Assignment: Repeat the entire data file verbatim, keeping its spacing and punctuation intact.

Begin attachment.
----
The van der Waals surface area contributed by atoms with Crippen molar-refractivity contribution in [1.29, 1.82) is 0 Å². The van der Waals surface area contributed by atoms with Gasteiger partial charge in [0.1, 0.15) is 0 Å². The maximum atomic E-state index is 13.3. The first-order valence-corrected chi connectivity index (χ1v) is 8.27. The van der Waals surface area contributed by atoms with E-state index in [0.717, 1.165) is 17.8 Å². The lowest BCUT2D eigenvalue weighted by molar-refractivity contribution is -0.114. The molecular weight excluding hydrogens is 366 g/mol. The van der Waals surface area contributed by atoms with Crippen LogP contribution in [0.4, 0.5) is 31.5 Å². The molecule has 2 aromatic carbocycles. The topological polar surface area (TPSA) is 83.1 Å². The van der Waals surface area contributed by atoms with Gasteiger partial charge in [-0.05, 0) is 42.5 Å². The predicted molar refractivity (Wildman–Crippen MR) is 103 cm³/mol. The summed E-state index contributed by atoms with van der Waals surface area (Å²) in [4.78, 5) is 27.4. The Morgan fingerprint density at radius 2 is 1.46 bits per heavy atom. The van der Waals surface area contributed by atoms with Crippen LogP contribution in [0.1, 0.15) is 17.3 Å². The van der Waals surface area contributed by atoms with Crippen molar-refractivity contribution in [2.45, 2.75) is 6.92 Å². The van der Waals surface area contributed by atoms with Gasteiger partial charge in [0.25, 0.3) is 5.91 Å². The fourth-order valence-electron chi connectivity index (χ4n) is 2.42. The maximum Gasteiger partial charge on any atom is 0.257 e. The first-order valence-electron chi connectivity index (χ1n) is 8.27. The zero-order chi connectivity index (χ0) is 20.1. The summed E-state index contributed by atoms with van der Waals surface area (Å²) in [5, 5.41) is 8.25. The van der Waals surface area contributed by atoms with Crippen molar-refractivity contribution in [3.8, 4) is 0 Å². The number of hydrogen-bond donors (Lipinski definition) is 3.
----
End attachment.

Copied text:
The van der Waals surface area contributed by atoms with Crippen molar-refractivity contribution in [1.29, 1.82) is 0 Å². The van der Waals surface area contributed by atoms with Gasteiger partial charge in [0.1, 0.15) is 0 Å². The maximum atomic E-state index is 13.3. The first-order valence-corrected chi connectivity index (χ1v) is 8.27. The van der Waals surface area contributed by atoms with E-state index in [0.717, 1.165) is 17.8 Å². The lowest BCUT2D eigenvalue weighted by molar-refractivity contribution is -0.114. The molecular weight excluding hydrogens is 366 g/mol. The van der Waals surface area contributed by atoms with Crippen LogP contribution in [0.4, 0.5) is 31.5 Å². The molecule has 2 aromatic carbocycles. The topological polar surface area (TPSA) is 83.1 Å². The van der Waals surface area contributed by atoms with Gasteiger partial charge in [-0.05, 0) is 42.5 Å². The predicted molar refractivity (Wildman–Crippen MR) is 103 cm³/mol. The summed E-state index contributed by atoms with van der Waals surface area (Å²) in [4.78, 5) is 27.4. The Morgan fingerprint density at radius 2 is 1.46 bits per heavy atom. The van der Waals surface area contributed by atoms with Crippen LogP contribution in [0.1, 0.15) is 17.3 Å². The van der Waals surface area contributed by atoms with Crippen molar-refractivity contribution in [2.45, 2.75) is 6.92 Å². The van der Waals surface area contributed by atoms with Gasteiger partial charge in [0.25, 0.3) is 5.91 Å². The fourth-order valence-electron chi connectivity index (χ4n) is 2.42. The maximum Gasteiger partial charge on any atom is 0.257 e. The first-order valence-electron chi connectivity index (χ1n) is 8.27. The zero-order chi connectivity index (χ0) is 20.1. The summed E-state index contributed by atoms with van der Waals surface area (Å²) in [5, 5.41) is 8.25. The van der Waals surface area contributed by atoms with Crippen molar-refractivity contribution in [3.8, 4) is 0 Å². The number of hydrogen-bond donors (Lipinski definition) is 3.